Real stories about dating and relationships in New York City. Truth is more interesting than fiction.

I Don’t Get People

Jeez, I hope my friend doesn’t mind my telling this story.  I’ve been thinking about it for the last couple of days and I just have to mention it.

A good male friend of mine went out on a date a few weeks ago.  It was a .  He was by another female friend of his.  She said that he’d really hit it off with this other friend of hers, and that she was pretty and smart blah bah blah and he figured why not.

The date didn’t go well.  He thought she came off as not having much of a personality and not very bright.  But he also knew that she had to be bright.  She had started her own successful business and a person doesn’t accomplish that if they’re not smart.  So he figured that maybe she was just nervous, a bad dater.  And he could tell that she liked him.

So he decided to ask her out on a second date (in addition to being handsome and smart and cool, he’s incredibly sensitive and willing to give people second chances).  The second date was worse than the first.  He had an awful time and couldn’t wait for it to be over.  Unfortunately, she did not have an awful time.  She emailed him first thing the next morning and then again the next day.

He was all set to send her a polite but firm, “no thank you” email when their mutual friend, the woman who set them up, told him (he called her to give her an update) to not send the email.  To not reply.  To just ignore this woman and do ‘’.

I was completely shocked by this because I hate the fade.  I would so much rather have a guy email me and say he’s not interested (or he’s getting back together with his ex or he’s moving to Mars, whatever).  I think the fade is childish.  And my friend, the guy, wanted to do the stand-up, mature thing and tell this woman he wasn’t interested.  And another woman told him not to.

I just don’t get it.  Not at all.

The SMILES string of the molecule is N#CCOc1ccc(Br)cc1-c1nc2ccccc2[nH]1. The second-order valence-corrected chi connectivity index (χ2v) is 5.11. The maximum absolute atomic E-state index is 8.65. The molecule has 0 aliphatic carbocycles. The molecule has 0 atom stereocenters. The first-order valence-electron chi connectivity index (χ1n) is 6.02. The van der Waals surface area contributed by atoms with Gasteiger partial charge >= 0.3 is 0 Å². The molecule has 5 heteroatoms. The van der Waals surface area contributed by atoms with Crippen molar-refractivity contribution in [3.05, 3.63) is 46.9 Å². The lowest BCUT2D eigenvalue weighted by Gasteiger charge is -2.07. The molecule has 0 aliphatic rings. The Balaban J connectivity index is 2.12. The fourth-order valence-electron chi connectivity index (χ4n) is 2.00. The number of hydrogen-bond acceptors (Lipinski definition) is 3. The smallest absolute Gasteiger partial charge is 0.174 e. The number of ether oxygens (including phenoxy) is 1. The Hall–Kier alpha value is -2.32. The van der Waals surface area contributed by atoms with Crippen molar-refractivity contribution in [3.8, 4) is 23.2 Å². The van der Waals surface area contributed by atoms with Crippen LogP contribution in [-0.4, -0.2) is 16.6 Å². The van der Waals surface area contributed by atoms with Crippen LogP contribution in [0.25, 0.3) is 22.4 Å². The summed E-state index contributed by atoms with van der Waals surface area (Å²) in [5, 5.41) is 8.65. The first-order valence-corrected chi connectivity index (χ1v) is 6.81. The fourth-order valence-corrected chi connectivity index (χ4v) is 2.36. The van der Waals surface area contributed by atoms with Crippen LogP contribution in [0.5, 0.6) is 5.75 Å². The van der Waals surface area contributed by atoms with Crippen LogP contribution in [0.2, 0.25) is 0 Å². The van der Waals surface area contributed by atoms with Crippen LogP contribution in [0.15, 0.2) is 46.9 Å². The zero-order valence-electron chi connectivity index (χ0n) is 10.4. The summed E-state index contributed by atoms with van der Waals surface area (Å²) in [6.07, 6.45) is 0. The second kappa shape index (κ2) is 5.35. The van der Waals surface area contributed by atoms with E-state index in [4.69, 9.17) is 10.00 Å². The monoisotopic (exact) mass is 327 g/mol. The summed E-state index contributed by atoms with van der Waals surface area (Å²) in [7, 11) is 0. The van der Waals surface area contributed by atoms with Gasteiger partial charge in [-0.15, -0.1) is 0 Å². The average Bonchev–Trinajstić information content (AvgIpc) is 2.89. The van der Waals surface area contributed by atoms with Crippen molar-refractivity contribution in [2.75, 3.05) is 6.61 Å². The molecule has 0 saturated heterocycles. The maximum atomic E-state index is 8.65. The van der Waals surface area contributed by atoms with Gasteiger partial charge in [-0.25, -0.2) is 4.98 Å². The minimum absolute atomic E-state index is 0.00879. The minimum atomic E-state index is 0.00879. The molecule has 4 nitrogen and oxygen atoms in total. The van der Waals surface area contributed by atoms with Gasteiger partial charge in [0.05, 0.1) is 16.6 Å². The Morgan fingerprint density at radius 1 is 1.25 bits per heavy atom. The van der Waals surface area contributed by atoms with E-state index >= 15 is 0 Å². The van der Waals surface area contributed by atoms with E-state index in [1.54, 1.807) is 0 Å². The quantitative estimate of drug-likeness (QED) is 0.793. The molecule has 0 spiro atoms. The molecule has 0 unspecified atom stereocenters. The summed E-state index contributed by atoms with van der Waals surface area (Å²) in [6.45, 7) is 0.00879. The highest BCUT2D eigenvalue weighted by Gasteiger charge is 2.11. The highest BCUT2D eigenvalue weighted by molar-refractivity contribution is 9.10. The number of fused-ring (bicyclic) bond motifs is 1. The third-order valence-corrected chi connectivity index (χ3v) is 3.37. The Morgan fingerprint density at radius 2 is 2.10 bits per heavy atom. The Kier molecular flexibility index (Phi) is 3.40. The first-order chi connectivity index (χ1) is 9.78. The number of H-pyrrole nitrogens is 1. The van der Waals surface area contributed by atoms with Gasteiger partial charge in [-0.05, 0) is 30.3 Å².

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26 to “I Don’t Get People”

  1. PiscesInPurple says:

    That’s weird. It’s always better to know than wonder.

  2. OpinionatedGift says:

    I prefer to know too. In fact I’m always happiest if the woman just says right out that she isn’t interested. Its not pleasant to hear, but it beats being misled and ignored.

    However, not knowing all the details, it may be that the mutual friend knows this woman well enough that she felt “the fade” was the better option for her. Some people don’t want to hear the truth, some people would rather handle the passive aggressive act of “the fade”.

  3. kitttygorgeous says:

    I hate the fade. It happened to me once so I definitely know how it feels.
    Worst part is us women wonder does he likes me or did I come on too strong. We women end up screwing another date thinking that something is wrong with us.

  4. bellaressa says:

    I completely agree with you. I, myself also hate the fade, why not just keep it real and tell someone why it’s not working out or just tell them them the truth. Why keep someone wondering.

  5. jenmata says:

    Well I don’t get this either. Why would she tell this guy to do this to her friend? What kind of friend is this woman? This is why guys don’t get women and do all the wrong this. This woman should be taken apart and given a “little” talk. Every guy should own up to their end of the deal and straighten things up, via email or otherwise. The “fade” is completely unacceptable.

  6. chelsmarlene says:

    That’s quite a shocker… I’m not a huge fan of the “fade” either. Weird!

  7. Anonymous says:

    I totally agree… Let her move on. Don’t give her false hope. We all know how women react, just watch He’s Just Not That into You. So yes, the fade just allows women to become more disillusioned.

  8. LPS says: